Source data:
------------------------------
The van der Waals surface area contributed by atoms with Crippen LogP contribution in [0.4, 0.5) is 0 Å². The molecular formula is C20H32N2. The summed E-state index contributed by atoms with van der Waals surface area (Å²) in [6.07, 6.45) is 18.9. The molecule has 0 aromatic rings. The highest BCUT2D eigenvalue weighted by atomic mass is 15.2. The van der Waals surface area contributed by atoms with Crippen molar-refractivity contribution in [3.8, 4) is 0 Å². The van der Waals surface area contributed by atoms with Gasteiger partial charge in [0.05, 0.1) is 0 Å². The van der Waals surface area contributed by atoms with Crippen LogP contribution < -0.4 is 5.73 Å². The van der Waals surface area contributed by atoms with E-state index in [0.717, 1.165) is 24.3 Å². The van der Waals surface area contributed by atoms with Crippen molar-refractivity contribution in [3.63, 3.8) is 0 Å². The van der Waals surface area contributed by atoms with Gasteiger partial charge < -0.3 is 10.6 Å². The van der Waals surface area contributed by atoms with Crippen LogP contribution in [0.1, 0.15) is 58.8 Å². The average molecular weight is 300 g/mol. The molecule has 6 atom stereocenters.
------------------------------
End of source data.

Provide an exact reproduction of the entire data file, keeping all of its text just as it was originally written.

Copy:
The van der Waals surface area contributed by atoms with Crippen LogP contribution in [0.4, 0.5) is 0 Å². The molecular formula is C20H32N2. The summed E-state index contributed by atoms with van der Waals surface area (Å²) in [6.07, 6.45) is 18.9. The molecule has 0 aromatic rings. The highest BCUT2D eigenvalue weighted by atomic mass is 15.2. The van der Waals surface area contributed by atoms with Crippen molar-refractivity contribution in [3.8, 4) is 0 Å². The van der Waals surface area contributed by atoms with Gasteiger partial charge in [0.05, 0.1) is 0 Å². The van der Waals surface area contributed by atoms with Crippen LogP contribution < -0.4 is 5.73 Å². The van der Waals surface area contributed by atoms with E-state index in [0.717, 1.165) is 24.3 Å². The van der Waals surface area contributed by atoms with Crippen molar-refractivity contribution in [3.63, 3.8) is 0 Å². The van der Waals surface area contributed by atoms with Gasteiger partial charge < -0.3 is 10.6 Å². The van der Waals surface area contributed by atoms with Crippen LogP contribution in [0.1, 0.15) is 58.8 Å². The average molecular weight is 300 g/mol. The molecule has 6 atom stereocenters.